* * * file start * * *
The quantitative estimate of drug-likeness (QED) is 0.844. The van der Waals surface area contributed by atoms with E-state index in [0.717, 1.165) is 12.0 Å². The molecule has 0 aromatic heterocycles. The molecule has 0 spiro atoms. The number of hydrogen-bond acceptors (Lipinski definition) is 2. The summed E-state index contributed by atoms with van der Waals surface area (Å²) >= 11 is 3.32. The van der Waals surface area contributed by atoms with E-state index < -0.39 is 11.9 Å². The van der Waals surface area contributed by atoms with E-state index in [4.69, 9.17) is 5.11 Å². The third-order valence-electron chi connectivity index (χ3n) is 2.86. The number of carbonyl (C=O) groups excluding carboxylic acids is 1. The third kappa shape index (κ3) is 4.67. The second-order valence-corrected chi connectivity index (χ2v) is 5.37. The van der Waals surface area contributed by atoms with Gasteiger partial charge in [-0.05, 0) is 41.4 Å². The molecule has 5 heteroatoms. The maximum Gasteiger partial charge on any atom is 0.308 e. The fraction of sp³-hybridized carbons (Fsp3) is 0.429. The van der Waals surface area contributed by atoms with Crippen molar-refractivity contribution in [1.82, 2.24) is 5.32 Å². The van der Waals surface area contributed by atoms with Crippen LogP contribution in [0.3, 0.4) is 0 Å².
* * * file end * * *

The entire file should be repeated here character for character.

The quantitative estimate of drug-likeness (QED) is 0.844. The van der Waals surface area contributed by atoms with E-state index in [0.717, 1.165) is 12.0 Å². The molecule has 0 aromatic heterocycles. The molecule has 0 spiro atoms. The number of hydrogen-bond acceptors (Lipinski definition) is 2. The summed E-state index contributed by atoms with van der Waals surface area (Å²) >= 11 is 3.32. The van der Waals surface area contributed by atoms with E-state index < -0.39 is 11.9 Å². The van der Waals surface area contributed by atoms with E-state index in [4.69, 9.17) is 5.11 Å². The third-order valence-electron chi connectivity index (χ3n) is 2.86. The number of carbonyl (C=O) groups excluding carboxylic acids is 1. The third kappa shape index (κ3) is 4.67. The second-order valence-corrected chi connectivity index (χ2v) is 5.37. The van der Waals surface area contributed by atoms with Gasteiger partial charge in [-0.05, 0) is 41.4 Å². The molecule has 5 heteroatoms. The maximum Gasteiger partial charge on any atom is 0.308 e. The fraction of sp³-hybridized carbons (Fsp3) is 0.429. The van der Waals surface area contributed by atoms with Crippen molar-refractivity contribution in [1.82, 2.24) is 5.32 Å². The van der Waals surface area contributed by atoms with Crippen LogP contribution in [0.3, 0.4) is 0 Å².